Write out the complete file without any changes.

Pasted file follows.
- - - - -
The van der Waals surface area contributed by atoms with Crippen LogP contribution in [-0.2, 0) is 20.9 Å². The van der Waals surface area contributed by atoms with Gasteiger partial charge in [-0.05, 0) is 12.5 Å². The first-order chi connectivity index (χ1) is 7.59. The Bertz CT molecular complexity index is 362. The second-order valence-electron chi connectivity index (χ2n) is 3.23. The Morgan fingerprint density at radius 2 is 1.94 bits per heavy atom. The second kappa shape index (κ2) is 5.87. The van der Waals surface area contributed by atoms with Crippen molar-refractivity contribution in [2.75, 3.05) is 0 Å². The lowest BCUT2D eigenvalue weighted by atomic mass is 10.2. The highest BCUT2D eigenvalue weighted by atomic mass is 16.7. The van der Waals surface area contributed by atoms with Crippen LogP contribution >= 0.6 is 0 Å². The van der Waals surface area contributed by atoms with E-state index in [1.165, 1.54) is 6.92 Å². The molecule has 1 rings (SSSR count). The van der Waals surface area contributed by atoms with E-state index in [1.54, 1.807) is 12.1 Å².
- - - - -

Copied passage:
The van der Waals surface area contributed by atoms with Crippen LogP contribution in [-0.2, 0) is 20.9 Å². The van der Waals surface area contributed by atoms with Gasteiger partial charge in [-0.05, 0) is 12.5 Å². The first-order chi connectivity index (χ1) is 7.59. The Bertz CT molecular complexity index is 362. The second-order valence-electron chi connectivity index (χ2n) is 3.23. The Morgan fingerprint density at radius 2 is 1.94 bits per heavy atom. The second kappa shape index (κ2) is 5.87. The van der Waals surface area contributed by atoms with Crippen molar-refractivity contribution in [2.75, 3.05) is 0 Å². The lowest BCUT2D eigenvalue weighted by atomic mass is 10.2. The highest BCUT2D eigenvalue weighted by atomic mass is 16.7. The van der Waals surface area contributed by atoms with Crippen LogP contribution >= 0.6 is 0 Å². The van der Waals surface area contributed by atoms with E-state index in [1.165, 1.54) is 6.92 Å². The molecule has 1 rings (SSSR count). The van der Waals surface area contributed by atoms with E-state index in [1.54, 1.807) is 12.1 Å².